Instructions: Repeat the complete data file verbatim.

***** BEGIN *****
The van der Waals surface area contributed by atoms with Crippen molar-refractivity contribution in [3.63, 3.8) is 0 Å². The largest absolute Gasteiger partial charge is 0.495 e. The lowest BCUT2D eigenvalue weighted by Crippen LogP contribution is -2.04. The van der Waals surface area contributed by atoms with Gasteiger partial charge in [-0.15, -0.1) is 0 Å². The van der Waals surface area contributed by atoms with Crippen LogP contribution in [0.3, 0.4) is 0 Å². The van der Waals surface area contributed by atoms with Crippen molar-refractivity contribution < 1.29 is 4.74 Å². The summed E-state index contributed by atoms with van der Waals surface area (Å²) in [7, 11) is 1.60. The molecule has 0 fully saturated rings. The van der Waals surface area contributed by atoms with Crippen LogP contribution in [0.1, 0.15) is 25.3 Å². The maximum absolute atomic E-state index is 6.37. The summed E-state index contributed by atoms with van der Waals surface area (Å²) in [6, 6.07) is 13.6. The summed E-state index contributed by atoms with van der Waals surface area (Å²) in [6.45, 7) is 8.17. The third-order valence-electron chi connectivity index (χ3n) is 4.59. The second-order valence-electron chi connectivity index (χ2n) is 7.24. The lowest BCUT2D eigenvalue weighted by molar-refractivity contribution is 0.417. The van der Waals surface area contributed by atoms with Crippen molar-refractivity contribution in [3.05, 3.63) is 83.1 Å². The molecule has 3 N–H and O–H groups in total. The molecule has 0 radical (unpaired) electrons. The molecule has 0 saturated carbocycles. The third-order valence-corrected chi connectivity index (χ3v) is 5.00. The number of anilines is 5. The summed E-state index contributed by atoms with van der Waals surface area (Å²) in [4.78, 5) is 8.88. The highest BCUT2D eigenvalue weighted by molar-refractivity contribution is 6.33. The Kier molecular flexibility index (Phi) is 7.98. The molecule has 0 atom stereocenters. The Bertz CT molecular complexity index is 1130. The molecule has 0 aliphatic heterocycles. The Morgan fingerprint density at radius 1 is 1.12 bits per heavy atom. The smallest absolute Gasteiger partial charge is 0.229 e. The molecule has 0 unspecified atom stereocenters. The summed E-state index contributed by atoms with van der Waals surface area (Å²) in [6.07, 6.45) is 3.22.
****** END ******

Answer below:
The van der Waals surface area contributed by atoms with Crippen molar-refractivity contribution in [3.63, 3.8) is 0 Å². The largest absolute Gasteiger partial charge is 0.495 e. The lowest BCUT2D eigenvalue weighted by Crippen LogP contribution is -2.04. The van der Waals surface area contributed by atoms with Gasteiger partial charge in [-0.15, -0.1) is 0 Å². The van der Waals surface area contributed by atoms with Crippen LogP contribution in [0.3, 0.4) is 0 Å². The van der Waals surface area contributed by atoms with Crippen molar-refractivity contribution < 1.29 is 4.74 Å². The summed E-state index contributed by atoms with van der Waals surface area (Å²) in [7, 11) is 1.60. The molecule has 0 fully saturated rings. The van der Waals surface area contributed by atoms with Crippen LogP contribution in [0.1, 0.15) is 25.3 Å². The maximum absolute atomic E-state index is 6.37. The summed E-state index contributed by atoms with van der Waals surface area (Å²) in [6, 6.07) is 13.6. The summed E-state index contributed by atoms with van der Waals surface area (Å²) in [6.45, 7) is 8.17. The third-order valence-electron chi connectivity index (χ3n) is 4.59. The second-order valence-electron chi connectivity index (χ2n) is 7.24. The lowest BCUT2D eigenvalue weighted by molar-refractivity contribution is 0.417. The van der Waals surface area contributed by atoms with Crippen molar-refractivity contribution in [3.05, 3.63) is 83.1 Å². The molecule has 3 N–H and O–H groups in total. The molecule has 0 radical (unpaired) electrons. The molecule has 0 saturated carbocycles. The third-order valence-corrected chi connectivity index (χ3v) is 5.00. The number of anilines is 5. The summed E-state index contributed by atoms with van der Waals surface area (Å²) in [4.78, 5) is 8.88. The highest BCUT2D eigenvalue weighted by molar-refractivity contribution is 6.33. The Kier molecular flexibility index (Phi) is 7.98. The molecule has 0 atom stereocenters. The Bertz CT molecular complexity index is 1130. The molecule has 0 aliphatic heterocycles. The Morgan fingerprint density at radius 1 is 1.12 bits per heavy atom. The smallest absolute Gasteiger partial charge is 0.229 e. The molecule has 0 unspecified atom stereocenters. The summed E-state index contributed by atoms with van der Waals surface area (Å²) in [6.07, 6.45) is 3.22.